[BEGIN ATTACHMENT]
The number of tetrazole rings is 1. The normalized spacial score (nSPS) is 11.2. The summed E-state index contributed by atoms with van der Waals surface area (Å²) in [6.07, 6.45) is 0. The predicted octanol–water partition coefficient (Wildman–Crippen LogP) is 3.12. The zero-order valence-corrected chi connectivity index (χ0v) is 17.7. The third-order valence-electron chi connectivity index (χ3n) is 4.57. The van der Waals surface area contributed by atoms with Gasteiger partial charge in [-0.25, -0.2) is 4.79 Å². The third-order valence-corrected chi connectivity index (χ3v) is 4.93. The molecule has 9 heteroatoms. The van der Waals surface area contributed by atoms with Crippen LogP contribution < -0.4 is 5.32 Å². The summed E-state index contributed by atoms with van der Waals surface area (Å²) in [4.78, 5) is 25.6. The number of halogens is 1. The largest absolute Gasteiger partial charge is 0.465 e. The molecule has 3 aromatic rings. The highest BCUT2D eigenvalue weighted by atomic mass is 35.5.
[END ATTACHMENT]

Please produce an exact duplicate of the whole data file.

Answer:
The number of tetrazole rings is 1. The normalized spacial score (nSPS) is 11.2. The summed E-state index contributed by atoms with van der Waals surface area (Å²) in [6.07, 6.45) is 0. The predicted octanol–water partition coefficient (Wildman–Crippen LogP) is 3.12. The zero-order valence-corrected chi connectivity index (χ0v) is 17.7. The third-order valence-electron chi connectivity index (χ3n) is 4.57. The van der Waals surface area contributed by atoms with Gasteiger partial charge in [-0.25, -0.2) is 4.79 Å². The third-order valence-corrected chi connectivity index (χ3v) is 4.93. The molecule has 9 heteroatoms. The van der Waals surface area contributed by atoms with Crippen LogP contribution < -0.4 is 5.32 Å². The summed E-state index contributed by atoms with van der Waals surface area (Å²) in [4.78, 5) is 25.6. The number of halogens is 1. The largest absolute Gasteiger partial charge is 0.465 e. The molecule has 3 aromatic rings. The highest BCUT2D eigenvalue weighted by atomic mass is 35.5.